Treatment with lipid Nanoparticles, Genetic therapy, Fluorescent staining
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Researchers from the University of Pittsburgh have developed a new cancer treatment strategy involving co-delivery of a chemotherapy drug and a newly identified immunotherapy. The team’s mission was to find new ways to eliminate residual cancer cells that evade chemotherapy and radiation. “We took a dual approach to find new therapeutic targets and also improve the efficiency of drug delivery,” explains senior author Song Li, M.D., Ph.D., professor of pharmaceutical sciences in the Pitt School of Pharmacy and UPMC Hillman Cancer Center. Results of their work developing a dual-action nanoparticle are published in a paper in Nature Nanotechnology.

The new immunotherapy approach silences a gene that the researchers discovered was involved in immunosuppression. Their starting point focused on Xkr8, a protein that controls distribution and regulation of phosphatidylserine (PS), a lipid which is normally restricted to inner layer of a tumor cell’s plasma membrane but migrates to the outer surface in response to chemotherapy drugs.

“Under normal circumstances Xkr8 is not active,” said Li. “But when cancer cells are treated with an anticancer drug or radiation, the expression of Xkr8 is significantly induced.” In a cascade of events, once activated, Xkr8 pushes PS to be exposed exposure on the cancer cell’s surface.  Consequently, macrophages will engage with PS and cause immunosuppression, protecting remaining cancer cells from the immune system and allowing them to survive and grow.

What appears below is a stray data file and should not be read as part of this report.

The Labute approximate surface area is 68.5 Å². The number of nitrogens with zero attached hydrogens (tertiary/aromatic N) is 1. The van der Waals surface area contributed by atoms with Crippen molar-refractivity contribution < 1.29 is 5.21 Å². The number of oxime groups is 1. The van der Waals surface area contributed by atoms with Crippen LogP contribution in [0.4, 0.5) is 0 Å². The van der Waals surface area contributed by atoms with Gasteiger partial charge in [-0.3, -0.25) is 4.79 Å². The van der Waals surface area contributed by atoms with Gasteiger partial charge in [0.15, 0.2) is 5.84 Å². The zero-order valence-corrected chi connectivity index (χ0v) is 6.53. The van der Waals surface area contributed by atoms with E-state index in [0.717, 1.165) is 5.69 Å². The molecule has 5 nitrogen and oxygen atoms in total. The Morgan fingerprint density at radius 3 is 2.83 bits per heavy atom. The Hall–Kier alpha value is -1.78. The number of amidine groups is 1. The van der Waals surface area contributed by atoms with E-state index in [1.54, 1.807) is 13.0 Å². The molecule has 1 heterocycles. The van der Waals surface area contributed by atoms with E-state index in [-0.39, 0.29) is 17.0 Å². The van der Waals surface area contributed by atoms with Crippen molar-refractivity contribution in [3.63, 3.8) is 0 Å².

“We need to block this immunosuppression so the immune system can be activated and take care of the remaining live tumor cells,” says Li.  To do so, the team’s strategy involved blocking the induction of Xkr8 during chemo, thereby eliminating PS exposure on cancer cell membranes, and ultimately reversing immunosuppression while simultaneously knocking out cancer cells.

In the past, other researchers have realized the immunosuppressive role of the PS on a cell surface and tried to block it. But they found that the blocking agents may not reach all the tumor cells with exposed PS.

So far, no small-molecule inhibitors of Xkr8 are currently available. Instead, the Pitt team used designed snippets of genetic code called short interference RNA (siRNA), to shut down production of the Xkr8 protein.  Next, they tested the effectiveness of co-delivery of a prodrug conjugate of two drugs,  5-FU and oxoplatin (FuOXP), which are two front-line agents in the treatment of colorectal and pancreatic cancer.

Li’s team then packaged the siRNA and FuOXP into dual-action nanoparticles and unleashed them in mouse models of pancreatic and colorectal cancer. They found that the nanoparticles dramatically reduced the migration of immunosuppressing PS to the cell surface compared to nanoparticles containing only FuOXP chemotherapy. The mice receiving the nanoparticles containing both FuOXP and siRNA had better tumor microenvironments with more cancer-fighting T cells and fewer immunosuppressive regulatory T cells than animals that received placebo or just siRNA or FuOXP. More to the point, the siRNA/FuOXP-dosed animals also exhibited decreased tumor size.

“In this study, for the first time we were able to establish Xkr8 as an anti-cancer target,” said Li. “And using siRNA, we achieved the PS externalization blockade and made it exhibit a robust anti-cancer efficacy.”

The team has also studied other cancer drugs like doxorubicin and paclitaxel in cell cultures. Li adds, “We have every reason to believe this dual approach can be extended to other types of solid tumors.”

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